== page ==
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What Is A Blackout?

Feb. 1, 2019
Liquor displayed on a shelf behind a bar

A “blackout” is a period of memory loss for events that transpired while drinking alcohol. This occurs because alcohol suppresses the activity of memory receptors in your brain. With low doses of alcohol, these receptors slow down, and with higher doses, they shut down almost completely. Basically, memory receptors in your brain get blocked with excessive alcohol intake. It’s not that you are forgetting what happened; you are actually not even forming the memory. There are two different categories of blackouts. One occurs when your memory is spotty, and you may be able to remember “bits and pieces” of your night out, but not all of it. The other is when you cannot remember any of your drinking episode.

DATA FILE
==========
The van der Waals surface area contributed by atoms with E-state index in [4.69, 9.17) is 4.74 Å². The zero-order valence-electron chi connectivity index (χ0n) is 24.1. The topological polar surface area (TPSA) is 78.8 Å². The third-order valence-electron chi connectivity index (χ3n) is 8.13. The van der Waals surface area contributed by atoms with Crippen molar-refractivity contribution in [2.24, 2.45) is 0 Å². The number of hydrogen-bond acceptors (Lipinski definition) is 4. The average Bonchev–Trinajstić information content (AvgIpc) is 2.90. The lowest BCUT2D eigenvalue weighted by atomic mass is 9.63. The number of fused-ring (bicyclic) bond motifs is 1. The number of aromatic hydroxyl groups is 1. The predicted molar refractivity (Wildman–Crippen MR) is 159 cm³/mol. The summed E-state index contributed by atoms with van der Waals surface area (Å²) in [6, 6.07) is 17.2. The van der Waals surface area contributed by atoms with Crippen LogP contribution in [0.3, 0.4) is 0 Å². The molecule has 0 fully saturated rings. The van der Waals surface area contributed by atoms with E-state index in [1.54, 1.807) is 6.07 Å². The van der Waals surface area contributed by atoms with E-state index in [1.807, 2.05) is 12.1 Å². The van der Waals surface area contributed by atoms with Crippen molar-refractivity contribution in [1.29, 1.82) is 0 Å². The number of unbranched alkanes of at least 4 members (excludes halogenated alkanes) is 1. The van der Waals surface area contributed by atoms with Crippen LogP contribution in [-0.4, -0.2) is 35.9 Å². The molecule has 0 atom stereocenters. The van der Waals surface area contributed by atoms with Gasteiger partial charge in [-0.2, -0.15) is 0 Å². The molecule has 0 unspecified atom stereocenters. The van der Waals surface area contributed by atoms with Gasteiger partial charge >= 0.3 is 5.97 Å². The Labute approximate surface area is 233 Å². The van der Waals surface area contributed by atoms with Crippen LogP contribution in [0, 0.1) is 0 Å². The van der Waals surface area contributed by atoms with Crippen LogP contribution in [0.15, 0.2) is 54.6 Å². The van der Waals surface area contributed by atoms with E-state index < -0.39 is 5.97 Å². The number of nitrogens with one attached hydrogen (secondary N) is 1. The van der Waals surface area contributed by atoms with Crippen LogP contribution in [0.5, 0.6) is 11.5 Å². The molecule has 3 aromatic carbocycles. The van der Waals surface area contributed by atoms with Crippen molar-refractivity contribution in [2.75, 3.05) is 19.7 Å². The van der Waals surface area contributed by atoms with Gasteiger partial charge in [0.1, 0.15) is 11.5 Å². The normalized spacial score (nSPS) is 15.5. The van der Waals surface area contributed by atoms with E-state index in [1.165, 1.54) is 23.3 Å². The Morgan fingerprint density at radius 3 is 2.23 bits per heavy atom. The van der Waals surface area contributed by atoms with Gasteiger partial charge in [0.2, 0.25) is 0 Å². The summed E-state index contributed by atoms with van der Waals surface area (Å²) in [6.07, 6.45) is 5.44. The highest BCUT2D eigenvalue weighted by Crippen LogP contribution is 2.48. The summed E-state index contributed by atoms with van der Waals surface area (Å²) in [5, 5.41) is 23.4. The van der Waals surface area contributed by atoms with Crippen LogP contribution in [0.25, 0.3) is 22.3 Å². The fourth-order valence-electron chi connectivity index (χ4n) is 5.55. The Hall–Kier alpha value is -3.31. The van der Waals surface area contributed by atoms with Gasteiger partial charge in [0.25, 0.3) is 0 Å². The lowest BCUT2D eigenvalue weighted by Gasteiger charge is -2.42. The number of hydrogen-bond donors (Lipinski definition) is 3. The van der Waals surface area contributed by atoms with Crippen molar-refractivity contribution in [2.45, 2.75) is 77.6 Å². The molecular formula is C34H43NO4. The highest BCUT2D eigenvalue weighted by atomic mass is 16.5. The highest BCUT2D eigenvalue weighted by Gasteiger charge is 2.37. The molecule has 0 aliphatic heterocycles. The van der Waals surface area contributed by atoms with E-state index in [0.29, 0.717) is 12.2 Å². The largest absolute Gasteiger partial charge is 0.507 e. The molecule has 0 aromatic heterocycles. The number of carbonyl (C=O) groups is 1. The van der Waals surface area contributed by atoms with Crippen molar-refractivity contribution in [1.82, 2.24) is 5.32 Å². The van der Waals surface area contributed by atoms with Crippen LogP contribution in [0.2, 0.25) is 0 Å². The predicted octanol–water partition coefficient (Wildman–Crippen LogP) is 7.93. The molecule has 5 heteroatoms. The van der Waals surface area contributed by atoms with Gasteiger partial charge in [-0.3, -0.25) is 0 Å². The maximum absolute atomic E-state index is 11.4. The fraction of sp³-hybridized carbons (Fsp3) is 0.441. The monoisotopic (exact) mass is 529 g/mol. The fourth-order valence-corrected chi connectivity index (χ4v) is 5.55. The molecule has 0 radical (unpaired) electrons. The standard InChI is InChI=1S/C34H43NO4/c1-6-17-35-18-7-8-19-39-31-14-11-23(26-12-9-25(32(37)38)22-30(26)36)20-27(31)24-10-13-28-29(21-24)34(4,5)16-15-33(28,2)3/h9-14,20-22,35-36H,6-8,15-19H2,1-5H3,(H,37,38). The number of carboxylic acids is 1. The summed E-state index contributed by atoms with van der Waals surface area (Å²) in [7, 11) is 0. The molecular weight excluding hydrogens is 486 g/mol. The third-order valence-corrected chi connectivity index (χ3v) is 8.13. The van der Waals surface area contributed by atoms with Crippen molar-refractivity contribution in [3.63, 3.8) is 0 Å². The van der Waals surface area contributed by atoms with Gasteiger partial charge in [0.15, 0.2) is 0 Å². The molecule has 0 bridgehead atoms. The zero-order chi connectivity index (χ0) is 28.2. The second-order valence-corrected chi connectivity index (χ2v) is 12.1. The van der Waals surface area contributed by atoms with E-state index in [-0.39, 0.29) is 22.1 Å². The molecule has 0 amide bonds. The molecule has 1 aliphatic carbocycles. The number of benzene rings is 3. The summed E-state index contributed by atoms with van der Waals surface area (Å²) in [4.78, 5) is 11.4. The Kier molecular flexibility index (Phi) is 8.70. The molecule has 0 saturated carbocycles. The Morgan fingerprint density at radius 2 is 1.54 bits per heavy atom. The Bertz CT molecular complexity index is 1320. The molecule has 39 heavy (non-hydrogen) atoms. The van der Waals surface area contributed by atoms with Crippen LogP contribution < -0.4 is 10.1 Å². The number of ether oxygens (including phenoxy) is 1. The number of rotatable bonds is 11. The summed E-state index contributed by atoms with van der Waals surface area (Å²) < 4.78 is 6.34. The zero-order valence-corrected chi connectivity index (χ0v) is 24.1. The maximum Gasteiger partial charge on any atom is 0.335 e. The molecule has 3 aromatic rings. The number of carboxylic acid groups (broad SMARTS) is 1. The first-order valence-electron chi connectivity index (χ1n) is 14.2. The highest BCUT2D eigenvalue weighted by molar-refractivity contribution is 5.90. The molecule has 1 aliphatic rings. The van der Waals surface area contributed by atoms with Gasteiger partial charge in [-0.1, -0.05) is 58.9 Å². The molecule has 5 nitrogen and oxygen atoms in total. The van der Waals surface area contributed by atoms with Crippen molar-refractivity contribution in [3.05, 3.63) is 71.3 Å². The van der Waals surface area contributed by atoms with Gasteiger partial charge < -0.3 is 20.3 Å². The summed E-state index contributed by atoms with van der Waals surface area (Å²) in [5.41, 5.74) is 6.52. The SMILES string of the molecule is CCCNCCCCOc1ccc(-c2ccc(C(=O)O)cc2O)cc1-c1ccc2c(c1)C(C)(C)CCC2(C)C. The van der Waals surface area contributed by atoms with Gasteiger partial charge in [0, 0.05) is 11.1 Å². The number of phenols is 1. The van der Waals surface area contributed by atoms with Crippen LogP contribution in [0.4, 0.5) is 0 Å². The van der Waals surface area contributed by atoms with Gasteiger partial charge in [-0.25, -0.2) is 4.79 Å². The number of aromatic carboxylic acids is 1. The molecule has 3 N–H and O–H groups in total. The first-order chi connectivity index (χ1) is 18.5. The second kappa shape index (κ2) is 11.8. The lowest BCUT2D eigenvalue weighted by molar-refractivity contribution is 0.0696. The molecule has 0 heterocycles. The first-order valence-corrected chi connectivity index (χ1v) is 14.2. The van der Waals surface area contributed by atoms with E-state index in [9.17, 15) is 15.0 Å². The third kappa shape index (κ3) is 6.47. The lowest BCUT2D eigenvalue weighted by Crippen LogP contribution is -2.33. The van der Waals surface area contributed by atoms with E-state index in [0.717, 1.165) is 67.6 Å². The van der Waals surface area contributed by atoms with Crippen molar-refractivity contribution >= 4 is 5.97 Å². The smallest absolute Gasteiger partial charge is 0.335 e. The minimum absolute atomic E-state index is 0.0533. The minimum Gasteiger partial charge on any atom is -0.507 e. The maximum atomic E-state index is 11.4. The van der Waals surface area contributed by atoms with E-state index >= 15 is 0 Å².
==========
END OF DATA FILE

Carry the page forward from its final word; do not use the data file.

Why is this a problem? Blackouts usually occur when you engage in heavy drinking within a short period of time, which is dangerous. During a blackout you may not be in control of what you are doing, and you may not be able to give consent to things you wouldn’t do if sober. You don’t even realize you are blacked out until you start to sober up, usually the next morning. Others don’t know you are blacked out either because you are awake during the episode. Although you may appear intoxicated, you are still functioning in that you remember who you are, your friend’s names, where you live, etc.

How to Avoid a Blackout

Determine in advance how many drinks you will have. Pace yourself. Don’t drink a lot of alcohol in a short period of time. Keep track of what you drink. This means no pulls from the bottle; instead drink beer or wine, or make your own mixed drink. Eat before you go out. Drink water before, during and after drinking alcohol to avoid blackouts and hangovers.

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The RedCup Q&A is written by health educators in the Health Promotion Department at Campus Health.